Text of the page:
While President Trump’s departure from the White House dominates the news cycle, his wife’s transition is flying under the radar. She wouldn’t have it any other way.
After four years of calm, quiet leadership, the departure of first lady Melania Trump is emblematic of her unwavering humility and the modesty that is all too difficult to find in today’s Washington, D.C. Unlike her husband, Melania was never boastful or boisterous. She was never flashy. She was always classy and kind. Melania readily ceded the spotlight to the president and his “America First” agenda, while still finding ways to inspire people who look up to her — Democrats and Republicans.
When Americans were worried about voting in-person during a pandemic, Melania showed the way, casting her ballot personally in Florida. The first lady routinely pushed back against her husband’s critics, putting out her own statements even when it was uncomfortable to do so. Through the ups and downs, Melania remained committed to charity, hosting numerous events at children’s hospitals and cheering on America’s public servants, including the military and first responders. She forged her own path, whether that meant making surprise visits to U.S. troops in Iraq or delivering lunch to firefighters and their families.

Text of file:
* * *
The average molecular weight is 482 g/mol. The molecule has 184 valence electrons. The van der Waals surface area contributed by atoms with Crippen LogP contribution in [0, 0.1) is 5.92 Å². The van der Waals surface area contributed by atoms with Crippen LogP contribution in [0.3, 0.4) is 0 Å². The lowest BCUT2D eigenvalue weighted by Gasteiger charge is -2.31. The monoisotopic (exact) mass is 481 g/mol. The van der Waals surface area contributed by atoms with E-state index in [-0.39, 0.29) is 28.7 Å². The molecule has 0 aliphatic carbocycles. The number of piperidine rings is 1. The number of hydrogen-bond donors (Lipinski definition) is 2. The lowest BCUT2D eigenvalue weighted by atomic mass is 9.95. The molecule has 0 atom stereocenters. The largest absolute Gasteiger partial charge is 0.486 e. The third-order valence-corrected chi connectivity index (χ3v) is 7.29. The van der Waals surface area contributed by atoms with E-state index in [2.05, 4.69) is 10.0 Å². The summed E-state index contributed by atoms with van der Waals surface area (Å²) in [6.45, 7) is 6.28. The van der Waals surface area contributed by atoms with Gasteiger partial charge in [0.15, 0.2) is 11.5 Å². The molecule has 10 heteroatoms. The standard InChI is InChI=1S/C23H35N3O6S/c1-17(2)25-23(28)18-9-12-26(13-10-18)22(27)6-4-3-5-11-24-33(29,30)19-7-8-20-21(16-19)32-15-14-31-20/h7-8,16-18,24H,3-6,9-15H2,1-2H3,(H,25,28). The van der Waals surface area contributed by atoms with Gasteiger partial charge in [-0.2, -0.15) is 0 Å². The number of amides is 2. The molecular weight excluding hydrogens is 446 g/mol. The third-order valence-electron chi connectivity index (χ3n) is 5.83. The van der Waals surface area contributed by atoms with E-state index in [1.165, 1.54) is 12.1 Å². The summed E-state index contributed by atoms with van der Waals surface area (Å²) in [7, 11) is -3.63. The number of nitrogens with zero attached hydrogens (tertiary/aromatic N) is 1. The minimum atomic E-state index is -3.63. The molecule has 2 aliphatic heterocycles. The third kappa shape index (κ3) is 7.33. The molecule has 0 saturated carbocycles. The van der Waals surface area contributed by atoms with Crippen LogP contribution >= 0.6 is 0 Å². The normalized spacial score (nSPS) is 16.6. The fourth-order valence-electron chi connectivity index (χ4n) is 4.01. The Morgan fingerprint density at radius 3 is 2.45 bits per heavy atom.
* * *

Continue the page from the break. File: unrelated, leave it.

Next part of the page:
Perhaps most importantly, the first lady was never desperate for media recognition. Whereas Democrats like Dr. Jill Biden can expect puff pieces and flattering magazine spreads, Melania did much of her work behind the scenes. Faced with an adversarial press, she dedicated herself to simply doing the right thing, rather than promoting it.
This is a woman who launched an anti-bullying campaign, only to be ridiculed for it. This is a woman who traveled thousands of miles to serve as the overshadowed, oft-forgotten role model for girls around the world — from the United States to Ghana and India. Melania’s empowerment of women was most notable in the White House, where she entrusted numerous female staffers with the tallest of tasks.
Did the liberal media acknowledge her brand of female empowerment? Of course not. Our “journalists” opted to attack the first lady instead. But she carried on. [ … ]